Show Summary Details

Page of

PRINTED FROM OXFORD HANDBOOKS ONLINE (www.oxfordhandbooks.com). (c) Oxford University Press, 2015. All Rights Reserved. Under the terms of the licence agreement, an individual user may print out a PDF of a single chapter of a title in Oxford Handbooks Online for personal use (for details see Privacy Policy).

date: 23 November 2017

Abstract and Keywords

Interreligious dialogue is best defined as intentional encounter and interaction among members of different religions as members of different religions. There is quite a variety of types of interreligious dialogue, with no overall agreement about what these types are: official or institutional dialogue between or among elites chosen by their religions as official representatives, parliamentary-style dialogue, verbal dialogue, intervisitation, spiritual dialogue, practical dialogue, and internal dialogue. This article traces the history of interreligious dialogue and discusses its contemporary importance and dynamics, as well as principles and theory. It uses the dialogue between Jews and Christians to exemplify intercommunity dialogue and the dialogue between Buddhists and Christians to exemplify dialogue for personal growth.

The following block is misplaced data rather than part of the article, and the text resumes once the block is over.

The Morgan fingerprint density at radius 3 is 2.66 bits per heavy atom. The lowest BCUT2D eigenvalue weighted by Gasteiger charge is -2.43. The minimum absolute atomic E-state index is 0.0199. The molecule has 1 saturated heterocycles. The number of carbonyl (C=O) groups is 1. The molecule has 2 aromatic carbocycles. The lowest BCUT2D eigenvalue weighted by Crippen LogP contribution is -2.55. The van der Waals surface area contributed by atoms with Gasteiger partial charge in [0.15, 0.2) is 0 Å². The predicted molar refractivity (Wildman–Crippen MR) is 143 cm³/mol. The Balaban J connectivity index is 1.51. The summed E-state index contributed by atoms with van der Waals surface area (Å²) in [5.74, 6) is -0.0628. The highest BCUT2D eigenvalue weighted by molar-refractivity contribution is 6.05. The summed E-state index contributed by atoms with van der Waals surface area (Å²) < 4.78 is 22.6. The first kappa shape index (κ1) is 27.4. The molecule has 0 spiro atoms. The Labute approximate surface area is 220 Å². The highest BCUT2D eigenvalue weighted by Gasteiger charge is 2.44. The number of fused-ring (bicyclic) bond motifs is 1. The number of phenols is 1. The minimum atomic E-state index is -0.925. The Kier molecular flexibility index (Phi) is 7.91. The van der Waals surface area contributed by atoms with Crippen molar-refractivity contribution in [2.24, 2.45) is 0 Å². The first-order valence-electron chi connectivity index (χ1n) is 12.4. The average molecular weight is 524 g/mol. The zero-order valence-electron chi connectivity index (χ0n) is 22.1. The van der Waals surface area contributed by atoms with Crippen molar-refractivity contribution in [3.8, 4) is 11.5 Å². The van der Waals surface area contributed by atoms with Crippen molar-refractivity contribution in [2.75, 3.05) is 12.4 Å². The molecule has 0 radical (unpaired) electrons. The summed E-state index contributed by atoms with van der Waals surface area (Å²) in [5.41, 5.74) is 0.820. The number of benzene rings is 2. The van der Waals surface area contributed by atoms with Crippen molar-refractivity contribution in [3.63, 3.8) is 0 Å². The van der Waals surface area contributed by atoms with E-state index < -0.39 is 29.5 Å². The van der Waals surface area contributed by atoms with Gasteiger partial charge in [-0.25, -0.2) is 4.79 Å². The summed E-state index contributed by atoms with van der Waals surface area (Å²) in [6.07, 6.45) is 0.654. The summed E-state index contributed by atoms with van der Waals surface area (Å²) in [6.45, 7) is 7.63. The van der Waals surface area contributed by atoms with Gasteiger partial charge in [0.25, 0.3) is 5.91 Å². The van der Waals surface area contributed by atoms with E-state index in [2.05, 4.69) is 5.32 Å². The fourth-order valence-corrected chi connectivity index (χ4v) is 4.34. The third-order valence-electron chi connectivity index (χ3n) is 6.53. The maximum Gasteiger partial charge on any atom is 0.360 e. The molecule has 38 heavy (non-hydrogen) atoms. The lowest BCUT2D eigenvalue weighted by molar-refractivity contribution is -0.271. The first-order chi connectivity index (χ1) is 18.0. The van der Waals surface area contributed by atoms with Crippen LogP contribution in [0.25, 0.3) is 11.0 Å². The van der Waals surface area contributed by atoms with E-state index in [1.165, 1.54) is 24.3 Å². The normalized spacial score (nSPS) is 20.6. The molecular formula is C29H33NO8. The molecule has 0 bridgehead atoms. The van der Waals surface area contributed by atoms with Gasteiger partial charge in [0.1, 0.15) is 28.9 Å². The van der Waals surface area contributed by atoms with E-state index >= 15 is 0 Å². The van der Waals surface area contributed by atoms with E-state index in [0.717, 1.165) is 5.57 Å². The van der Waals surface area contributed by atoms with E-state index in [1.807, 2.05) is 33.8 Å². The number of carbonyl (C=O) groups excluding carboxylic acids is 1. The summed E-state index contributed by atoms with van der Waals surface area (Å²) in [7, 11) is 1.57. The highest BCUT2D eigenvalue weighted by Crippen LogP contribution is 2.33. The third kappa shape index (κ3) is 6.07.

Keywords: Jews, Christians, intercommunity dialogue, interreligious dialogue, Buddhists, personal growth, religions, intervisitation, spiritual dialogue, verbal dialogue

Access to the complete content on Oxford Handbooks Online requires a subscription or purchase. Public users are able to search the site and view the abstracts and keywords for each book and chapter without a subscription.

Please subscribe or login to access full text content.

If you have purchased a print title that contains an access token, please see the token for information about how to register your code.

For questions on access or troubleshooting, please check our FAQs, and if you can''t find the answer there, please contact us.